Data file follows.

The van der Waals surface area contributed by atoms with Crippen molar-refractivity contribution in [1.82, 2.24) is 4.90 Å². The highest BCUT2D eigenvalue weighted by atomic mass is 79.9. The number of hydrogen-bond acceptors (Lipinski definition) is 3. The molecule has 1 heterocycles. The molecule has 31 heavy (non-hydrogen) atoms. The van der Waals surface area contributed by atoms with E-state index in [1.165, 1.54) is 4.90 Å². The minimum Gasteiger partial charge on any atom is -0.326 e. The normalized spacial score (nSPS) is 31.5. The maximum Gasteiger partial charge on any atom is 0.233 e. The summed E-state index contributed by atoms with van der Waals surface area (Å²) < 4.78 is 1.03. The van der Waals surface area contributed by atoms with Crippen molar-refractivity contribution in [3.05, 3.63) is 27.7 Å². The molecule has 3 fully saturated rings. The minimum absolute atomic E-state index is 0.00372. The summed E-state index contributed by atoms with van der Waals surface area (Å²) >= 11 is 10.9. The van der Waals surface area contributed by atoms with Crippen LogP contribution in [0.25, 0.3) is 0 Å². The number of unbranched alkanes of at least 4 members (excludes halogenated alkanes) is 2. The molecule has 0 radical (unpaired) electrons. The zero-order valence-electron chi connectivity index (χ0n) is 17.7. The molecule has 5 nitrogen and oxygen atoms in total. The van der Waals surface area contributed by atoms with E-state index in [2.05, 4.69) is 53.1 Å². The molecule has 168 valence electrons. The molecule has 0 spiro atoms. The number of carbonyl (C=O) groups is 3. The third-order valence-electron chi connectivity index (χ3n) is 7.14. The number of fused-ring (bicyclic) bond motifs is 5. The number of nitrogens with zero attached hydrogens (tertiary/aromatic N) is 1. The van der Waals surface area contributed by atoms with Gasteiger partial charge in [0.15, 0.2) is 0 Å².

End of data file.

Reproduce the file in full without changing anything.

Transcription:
The van der Waals surface area contributed by atoms with Crippen molar-refractivity contribution in [1.82, 2.24) is 4.90 Å². The highest BCUT2D eigenvalue weighted by atomic mass is 79.9. The number of hydrogen-bond acceptors (Lipinski definition) is 3. The molecule has 1 heterocycles. The molecule has 31 heavy (non-hydrogen) atoms. The van der Waals surface area contributed by atoms with E-state index in [1.165, 1.54) is 4.90 Å². The minimum Gasteiger partial charge on any atom is -0.326 e. The normalized spacial score (nSPS) is 31.5. The maximum Gasteiger partial charge on any atom is 0.233 e. The summed E-state index contributed by atoms with van der Waals surface area (Å²) < 4.78 is 1.03. The van der Waals surface area contributed by atoms with Crippen molar-refractivity contribution in [3.05, 3.63) is 27.7 Å². The molecule has 3 fully saturated rings. The minimum absolute atomic E-state index is 0.00372. The summed E-state index contributed by atoms with van der Waals surface area (Å²) >= 11 is 10.9. The van der Waals surface area contributed by atoms with Crippen LogP contribution in [0.25, 0.3) is 0 Å². The number of unbranched alkanes of at least 4 members (excludes halogenated alkanes) is 2. The molecule has 0 radical (unpaired) electrons. The zero-order valence-electron chi connectivity index (χ0n) is 17.7. The molecule has 5 nitrogen and oxygen atoms in total. The van der Waals surface area contributed by atoms with E-state index in [2.05, 4.69) is 53.1 Å². The molecule has 168 valence electrons. The molecule has 0 spiro atoms. The number of carbonyl (C=O) groups is 3. The third-order valence-electron chi connectivity index (χ3n) is 7.14. The number of fused-ring (bicyclic) bond motifs is 5. The number of nitrogens with zero attached hydrogens (tertiary/aromatic N) is 1. The van der Waals surface area contributed by atoms with Gasteiger partial charge in [0.15, 0.2) is 0 Å².